Eventually I’d have them making all the bets on the table.  But there was only one 40 on the wheel.  The 40 was how the players would be suckered.  As I was giving them my rap I would mention several times what a bad bet the 40 was, that I hadn’t hit it in two months.  I kept reinforcing this.  The 40 was crucial in getting their money.

I showed them an almost foolproof way, I would say, to not lose their money.  I would get them to make certain bets and I’d hit them.  I’d let them get ahead, a little.  The player would be convinced that I didn’t care if they won.  It wasn’t my money they would win, it was this rotten casino’s money. Eventually I would get them betting bigger and they would be reaching into their wallet or purse.  I would be laughing and cajoling with them, get the cocktail waitress for them.

I’d get them to bet all over the layout until they had about $50 of their own money out there and then I’d hit the 40—the only bet they didn’t have covered.  I’d say, “Oh, the 40!  I haven’t hit that in two months.”  I’d say I was sorry but it would probably be another couple of months before the 40 hit again.

I’d encourage them to keep betting and many times they would.  When I could see they were getting tired of my act I would signal my partner, who was sitting just 15 feet away at the bar, to come in and take over.  He’d come in and I’d tell the players it was time for my break and good luck and tell my partner right in front of them to try and be lucky for them because they were real nice people and all that BS.  Then I’d go next door, have a drink, and flirt with the cocktail waitresses. My partner in this would continue my nice guy act and get them for more.

We weren’t dropping all the cash that people bought in with.  We made a deal that we wouldn’t put this thing on fire because if we took too much we might get fired.  The owner had told us how much we could take so we kept our part of the deal and kept it at $100 a day.

When people bought in with a $20 bill, I would give them their chips and fold the $20 into quarters.  Then I’d pull out the drop box paddle to drop the bill in the box and slam the paddle down real hard, simultaneously folding the bill up in my right hand and pulling my hand away real fast.  It was misdirection.  I would keep the bill in my right hand, hidden, and spin the wheel with the bill still in my hand.  Right after I spun the wheel I would move my right hand to my left underarm and put the bill there temporarily, all the while watching the players to see if they saw me take the paper money.  When the wheel would begin to slow down I would be saying—keeping their attention on the spinning wheel—“Is it going to hit the 20? Maybe the ten . . .” Then I would take the bill from under my arm and act like I was tucking in my shirt quickly and stick the bill in my tight slacks.  The bill would be inside my pants pressed against my stomach.

My partner, Eddie, and I would work a half hour on and a half hour off, unless we were working over some people.  Then we just stayed there as long as the people would ride us.

The two Eddies’ wheel put down, on average, about $2,000 on our shift.  At ten percent of the drop we ended up with $100 apiece and we stole another $100 and were paid top pay at the time, which was $27.50 a shift.  This was in the late ’60s and we were doing very well with our cash “bonus”.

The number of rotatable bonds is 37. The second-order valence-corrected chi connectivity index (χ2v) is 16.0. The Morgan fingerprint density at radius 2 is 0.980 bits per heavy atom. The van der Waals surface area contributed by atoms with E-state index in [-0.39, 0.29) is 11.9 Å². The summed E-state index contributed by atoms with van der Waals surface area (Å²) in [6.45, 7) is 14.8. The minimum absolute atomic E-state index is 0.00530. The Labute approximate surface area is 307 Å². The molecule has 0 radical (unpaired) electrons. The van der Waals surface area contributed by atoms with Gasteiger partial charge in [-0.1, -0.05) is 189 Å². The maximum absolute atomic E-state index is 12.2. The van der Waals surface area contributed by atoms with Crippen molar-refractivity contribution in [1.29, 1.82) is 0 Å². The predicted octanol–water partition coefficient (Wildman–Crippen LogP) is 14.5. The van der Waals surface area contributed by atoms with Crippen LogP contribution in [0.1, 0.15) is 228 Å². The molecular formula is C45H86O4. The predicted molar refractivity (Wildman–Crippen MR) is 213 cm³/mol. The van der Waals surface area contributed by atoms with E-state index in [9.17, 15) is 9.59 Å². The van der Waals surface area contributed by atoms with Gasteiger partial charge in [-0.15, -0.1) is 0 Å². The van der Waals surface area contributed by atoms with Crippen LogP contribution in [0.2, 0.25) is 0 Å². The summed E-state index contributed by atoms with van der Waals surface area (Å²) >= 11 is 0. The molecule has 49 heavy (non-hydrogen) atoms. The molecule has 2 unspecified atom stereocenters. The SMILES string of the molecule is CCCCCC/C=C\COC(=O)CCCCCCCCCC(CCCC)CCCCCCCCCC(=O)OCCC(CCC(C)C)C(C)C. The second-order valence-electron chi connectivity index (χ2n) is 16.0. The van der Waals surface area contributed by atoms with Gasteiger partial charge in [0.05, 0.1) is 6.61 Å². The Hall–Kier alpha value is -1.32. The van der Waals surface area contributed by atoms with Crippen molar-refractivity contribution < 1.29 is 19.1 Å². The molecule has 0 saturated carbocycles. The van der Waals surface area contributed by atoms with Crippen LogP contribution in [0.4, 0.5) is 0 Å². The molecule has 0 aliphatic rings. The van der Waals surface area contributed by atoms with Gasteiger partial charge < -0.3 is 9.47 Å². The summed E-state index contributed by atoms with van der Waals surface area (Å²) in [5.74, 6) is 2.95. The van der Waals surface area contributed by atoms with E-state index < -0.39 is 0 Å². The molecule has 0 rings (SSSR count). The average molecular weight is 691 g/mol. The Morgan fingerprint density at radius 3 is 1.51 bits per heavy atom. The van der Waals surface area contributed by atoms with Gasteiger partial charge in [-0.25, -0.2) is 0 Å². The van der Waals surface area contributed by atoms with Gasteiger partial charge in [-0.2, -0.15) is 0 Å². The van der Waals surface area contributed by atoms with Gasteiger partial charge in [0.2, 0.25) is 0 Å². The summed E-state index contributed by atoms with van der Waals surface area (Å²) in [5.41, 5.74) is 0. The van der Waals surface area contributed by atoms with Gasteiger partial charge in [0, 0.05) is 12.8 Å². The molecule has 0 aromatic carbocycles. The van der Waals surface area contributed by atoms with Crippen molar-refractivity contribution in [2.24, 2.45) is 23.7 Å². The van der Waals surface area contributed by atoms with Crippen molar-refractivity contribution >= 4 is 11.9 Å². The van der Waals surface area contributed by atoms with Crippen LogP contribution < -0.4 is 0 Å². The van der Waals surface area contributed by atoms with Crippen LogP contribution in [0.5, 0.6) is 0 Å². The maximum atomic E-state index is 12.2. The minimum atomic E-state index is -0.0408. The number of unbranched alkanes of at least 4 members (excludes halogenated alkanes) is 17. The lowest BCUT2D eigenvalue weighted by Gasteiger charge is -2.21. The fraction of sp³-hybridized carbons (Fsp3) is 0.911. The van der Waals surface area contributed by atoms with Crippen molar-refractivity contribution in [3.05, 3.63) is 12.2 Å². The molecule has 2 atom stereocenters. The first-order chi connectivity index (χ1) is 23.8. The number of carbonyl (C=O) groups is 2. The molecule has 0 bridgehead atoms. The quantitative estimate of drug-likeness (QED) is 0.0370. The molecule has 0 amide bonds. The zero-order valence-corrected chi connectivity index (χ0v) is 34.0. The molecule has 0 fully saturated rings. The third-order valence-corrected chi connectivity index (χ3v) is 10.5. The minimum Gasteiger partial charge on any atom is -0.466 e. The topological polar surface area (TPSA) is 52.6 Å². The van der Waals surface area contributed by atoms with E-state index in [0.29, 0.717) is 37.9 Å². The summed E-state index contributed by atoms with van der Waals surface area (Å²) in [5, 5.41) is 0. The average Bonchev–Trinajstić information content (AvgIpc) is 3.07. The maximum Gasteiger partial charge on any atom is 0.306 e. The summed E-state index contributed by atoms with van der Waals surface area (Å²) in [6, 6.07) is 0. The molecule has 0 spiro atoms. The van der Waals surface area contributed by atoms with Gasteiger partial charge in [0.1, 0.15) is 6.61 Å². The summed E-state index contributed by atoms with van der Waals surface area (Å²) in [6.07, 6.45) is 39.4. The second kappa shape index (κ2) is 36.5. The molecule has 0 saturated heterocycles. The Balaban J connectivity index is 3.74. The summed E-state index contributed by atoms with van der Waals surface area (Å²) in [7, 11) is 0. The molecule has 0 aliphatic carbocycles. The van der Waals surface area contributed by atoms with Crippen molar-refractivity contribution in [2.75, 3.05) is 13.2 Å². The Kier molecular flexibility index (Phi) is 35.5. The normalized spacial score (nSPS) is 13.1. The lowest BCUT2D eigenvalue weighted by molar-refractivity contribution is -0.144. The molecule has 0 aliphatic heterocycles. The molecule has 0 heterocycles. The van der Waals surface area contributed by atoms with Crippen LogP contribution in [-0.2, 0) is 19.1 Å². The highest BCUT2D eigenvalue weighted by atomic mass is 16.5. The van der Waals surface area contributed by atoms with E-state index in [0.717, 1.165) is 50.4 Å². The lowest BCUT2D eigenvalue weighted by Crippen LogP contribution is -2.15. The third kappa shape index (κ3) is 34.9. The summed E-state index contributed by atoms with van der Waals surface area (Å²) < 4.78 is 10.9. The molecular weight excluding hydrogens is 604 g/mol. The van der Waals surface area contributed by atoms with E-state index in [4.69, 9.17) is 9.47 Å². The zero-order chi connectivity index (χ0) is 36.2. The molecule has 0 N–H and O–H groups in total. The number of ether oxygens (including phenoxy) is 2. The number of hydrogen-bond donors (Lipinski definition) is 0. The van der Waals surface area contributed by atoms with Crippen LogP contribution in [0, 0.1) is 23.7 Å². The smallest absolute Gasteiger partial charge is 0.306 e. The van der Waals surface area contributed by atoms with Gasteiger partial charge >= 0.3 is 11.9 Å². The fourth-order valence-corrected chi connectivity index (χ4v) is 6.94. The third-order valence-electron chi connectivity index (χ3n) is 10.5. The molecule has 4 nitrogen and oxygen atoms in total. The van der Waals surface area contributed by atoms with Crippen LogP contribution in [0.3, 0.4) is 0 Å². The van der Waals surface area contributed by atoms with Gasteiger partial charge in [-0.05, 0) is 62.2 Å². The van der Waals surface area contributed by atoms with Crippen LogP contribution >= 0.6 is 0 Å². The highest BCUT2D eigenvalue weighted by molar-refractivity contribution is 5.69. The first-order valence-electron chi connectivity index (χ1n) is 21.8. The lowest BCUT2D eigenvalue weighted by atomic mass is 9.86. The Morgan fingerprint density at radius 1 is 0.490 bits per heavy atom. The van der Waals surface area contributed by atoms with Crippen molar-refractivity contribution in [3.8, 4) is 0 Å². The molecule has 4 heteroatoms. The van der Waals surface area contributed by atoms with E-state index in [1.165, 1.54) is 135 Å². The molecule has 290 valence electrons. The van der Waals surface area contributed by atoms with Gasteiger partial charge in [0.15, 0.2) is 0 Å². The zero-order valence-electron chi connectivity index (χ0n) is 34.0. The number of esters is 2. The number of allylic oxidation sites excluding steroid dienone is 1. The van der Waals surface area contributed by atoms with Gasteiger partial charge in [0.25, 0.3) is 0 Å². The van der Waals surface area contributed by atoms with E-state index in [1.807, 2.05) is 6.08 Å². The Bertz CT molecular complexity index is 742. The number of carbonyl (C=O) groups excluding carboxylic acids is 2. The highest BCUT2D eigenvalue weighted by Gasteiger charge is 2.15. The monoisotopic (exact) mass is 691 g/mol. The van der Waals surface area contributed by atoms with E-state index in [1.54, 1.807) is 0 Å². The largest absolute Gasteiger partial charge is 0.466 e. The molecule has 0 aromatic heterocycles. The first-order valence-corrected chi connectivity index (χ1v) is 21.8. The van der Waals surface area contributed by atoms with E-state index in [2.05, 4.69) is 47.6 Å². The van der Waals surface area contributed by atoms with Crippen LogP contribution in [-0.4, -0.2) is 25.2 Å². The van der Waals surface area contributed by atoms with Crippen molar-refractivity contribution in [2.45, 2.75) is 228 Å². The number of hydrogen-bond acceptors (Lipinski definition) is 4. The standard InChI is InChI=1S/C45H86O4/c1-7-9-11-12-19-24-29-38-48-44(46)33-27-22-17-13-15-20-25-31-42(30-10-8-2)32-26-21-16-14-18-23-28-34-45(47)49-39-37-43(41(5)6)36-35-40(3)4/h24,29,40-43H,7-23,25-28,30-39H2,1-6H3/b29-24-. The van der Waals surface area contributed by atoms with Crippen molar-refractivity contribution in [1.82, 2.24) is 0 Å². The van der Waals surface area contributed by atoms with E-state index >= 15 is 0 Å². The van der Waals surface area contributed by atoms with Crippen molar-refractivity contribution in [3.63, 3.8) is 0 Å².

The slot boss, who was a longtime trusted employee of the owner, would ask us how much he owed us, our percentage of the drop.  We kept track of the cash drop by arranging chips in one slot in the chip rack with the corresponding value of the cash that went down.  He’d go to the cage and get the money and slip it to us, surreptitiously sticking it in our back pockets.

One time on the Big Six I beat a dealer from the Golden Nugget out of a $1,000.  A dealer!  I was having a hard time believing it.  He got so pissed he turned the whole table over on its side.  Chips spilled all over the place. It was pretty funny.

Yes.  That is me in the photograph.  Click your mouse cursor on the picture and it will go to full size.

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Running Up Hands, the Hole-Card Switch and Idiots

September 5, 2011 § 1 Comment

There was a particular group of dealers from the casino next door who were morons.  They were relatively certain that I was cheating for the house.  It was their intent to catch me cheating them, but for what end I never did know, as they never caught me.  Three or four of them would sit at my game and I would deal to them.  They paid very strict attention to everything I did.

They came in almost every night after their shift and would lose their money – imbeciles.  If you think you are being cheated out of your money, why would you continue to go up against it, especially if you got busted every night?  They watched for me to deal the second card, but their problem was twofold, they were drunk and couldn’t tell an “ace from a deuce”­­— inside terminology meaning that they couldn’t tell if the top card was being dealt or the second card was being dealt.

There were more things in my arsenal than just dealing the second card.  One of the other things I did that was routine to me—and many other mechanics—was what is termed “running up a hand.”  When picking up the cards after a hand had been dealt and all bets attended to, I would pick up cards in a particular order.